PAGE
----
Blog Carnivals can be an ideal way for a new blogger to network with other bloggers in their niche, to build links, get traffic, and generally gain exposure. Some people think it’s cheesy, and it sort of is if you keep doing it once your blog reaches critical mass. But early on in your blog’s life, it’s a boost.

I currently manage four blog carnivals, mostly for client blogs, and I keep seeing the same problems over and over again. It’s not a good feeling having to reject someone’s article, but since time is limited and I have to pick the best, it’s a necessity.

So, if you’re finding that you are not getting into blog carnivals, here are a few very blunt tips – in no particular order – to improve your chances, at least for the four carnivals I run. Most of it boils down to simple courtesy.

  1. Submit articles.
    No one wants to see a list of links to your articles. They want to see an actual article.

  2. Submit real articles.
    Seriously, do you think people want to read articles that exist solely to promote your affiliate links?

  3. Be relevant.
    I’ve purposely set up 4 different carnivals with some overlap. That’s so if your article does not belong in one carnival I run, it might fit in another. Make sure you read over a carnival’s rules. It’s time consuming for you and the host to handle articles that don’t fit.

  4. Make your articles easy to read/ browse.
    This might be #4 on this list, but it is one of the most important. Believe it or not, at night, I can’t see certain colors well (yellow or really light green). I can’t include an article that is unreadable/ unbrowseable.

    1. Use a reasonable font size.
    2. Have high-contrast web pages.
      Gray or colored text on colored backgrounds is sometimes nearly impossible for those of us over 30 to read, especially if font size is tiny. This is a bizarre trend amongst under-30 bloggers: medium gray text against a gray or colored background, with a small font size.

    3. Use brief paragraphs.
      Your high school or college English lecturer probably told you that the average paragraph could be about nine to twelve sentences. Sorry, not in print. Combine busy lives, information overload and the fact that screen fonts are harder to read than print, and you have very short attention spans. Even a hardcore reader like myself cannot focus if a web article goes beyond six or seven paragraphs.

    I’ve covered this topic in more detail in 7 thoughts on being a better blogger.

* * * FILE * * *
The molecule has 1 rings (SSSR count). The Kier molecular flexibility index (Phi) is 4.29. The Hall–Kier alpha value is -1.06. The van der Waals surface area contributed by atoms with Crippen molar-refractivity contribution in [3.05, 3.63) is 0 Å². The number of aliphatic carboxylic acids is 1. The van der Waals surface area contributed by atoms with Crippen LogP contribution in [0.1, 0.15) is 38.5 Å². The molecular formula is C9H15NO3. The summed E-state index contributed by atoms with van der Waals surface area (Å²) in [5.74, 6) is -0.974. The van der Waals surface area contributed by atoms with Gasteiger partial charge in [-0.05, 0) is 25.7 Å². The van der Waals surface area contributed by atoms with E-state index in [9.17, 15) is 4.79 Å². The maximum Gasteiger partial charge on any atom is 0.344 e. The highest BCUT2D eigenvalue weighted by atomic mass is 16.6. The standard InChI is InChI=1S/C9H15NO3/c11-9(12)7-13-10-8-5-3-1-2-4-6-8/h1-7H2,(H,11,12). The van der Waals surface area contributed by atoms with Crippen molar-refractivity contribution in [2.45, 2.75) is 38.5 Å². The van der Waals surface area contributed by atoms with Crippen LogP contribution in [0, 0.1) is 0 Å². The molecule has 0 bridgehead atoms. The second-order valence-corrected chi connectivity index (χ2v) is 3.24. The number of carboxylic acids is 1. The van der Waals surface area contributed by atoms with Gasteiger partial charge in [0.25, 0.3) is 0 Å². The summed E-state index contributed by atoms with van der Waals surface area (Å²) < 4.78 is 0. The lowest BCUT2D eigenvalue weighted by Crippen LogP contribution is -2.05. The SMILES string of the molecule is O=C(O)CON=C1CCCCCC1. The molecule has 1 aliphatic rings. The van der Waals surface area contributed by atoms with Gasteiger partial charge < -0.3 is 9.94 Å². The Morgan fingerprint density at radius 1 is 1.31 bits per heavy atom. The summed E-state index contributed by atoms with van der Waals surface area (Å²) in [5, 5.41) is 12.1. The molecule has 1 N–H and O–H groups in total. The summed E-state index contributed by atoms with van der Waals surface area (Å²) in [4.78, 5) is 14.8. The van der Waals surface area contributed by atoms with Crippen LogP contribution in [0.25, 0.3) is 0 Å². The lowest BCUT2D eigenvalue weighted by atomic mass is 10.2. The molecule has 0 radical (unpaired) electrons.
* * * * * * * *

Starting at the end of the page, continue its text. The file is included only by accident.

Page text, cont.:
5. Submit one entry per week.
    Self-explanatory, yet so many people keep violating this simple rule every single week.

  6. Submit once.
    People who resubmit the same article more than once to the same carnival probably do so because they’re not familiar with how carnival hosts process entries. For me, I only need your article once. If you don’t get into one edition and your article meets the criteria, it’ll very likely be in the next edition. If it isn’t, well, sorry. But if you resend your article to me and it’s already appeared, you’re wasting my time (and yours), and the next time you send anything, I’ll just ignore your entries. I’d rather not, but time is always short to be wasting it re-processing an entry.

  7. Submit original articles.
    Do not submit an article from a free article directory. Do this even once and I’ll never bother looking at any of your entries after that.

  8. Include series links.
    If you submit only the final article of a series you’ve written, make sure that it has links to the previous articles. If it doesn’t, why do you think visitors would want to read the final article and then have to waste time finding the earlier parts?

  9. Support the carnival.
    You might not think so but it’s a lot of work filtering several dozen article entries each week and putting a carnival edition together. And let’s not pussyfoot around. We all know what a blog carnival is for:

    1. Host wants exposure, traffic, links, to network with bloggers, and to share good, relevant articles with their readers.
    2. Blogger wants exposure, traffic, links, to network, and probably to a lesser degree, to read good articles by other bloggers of the same or related niches.
    3. Reader wants to read good, relevant articles. Even your own blog readers may want to know about similar blogs. Do them a favor by linking to carnivals you’re in. Most of your readers will appreciate this.

    Hmm. Seems like at least the host and blogger both kind of want the same things. So your part doesn’t end with submitting the entry. If you appear in an edition, link back. Google will not penalize you for reciprocal linking because the links are natural and relevant. That’s what Googlebot lives for: relevant links.

    Linking back is simple carnival etiquette, and some hosts will not include you again if you don’t. I do re-include non-linking bloggers, but you do get bumped for priority by newer entrants.

  10. Be informative.
    It’s quite fine to write about yourself and even use “I”, but no one cares if you go on about some accomplishment if you don’t show us how you got there. Most people read a blog to learn something. Teach us what you know.

  11. Provide a valid email address.
    Some hosts send an email to carnival entrants selected for an edition. If your email keeps bouncing, the immediate thought might be that this blogger is probably never going to linkback. But I also wonder why the same person keeps entering with an email address that doesn’t exist. Are you spamming? Probably not, but if you also don’t link back, then you’re getting moved to the bottom of the list.

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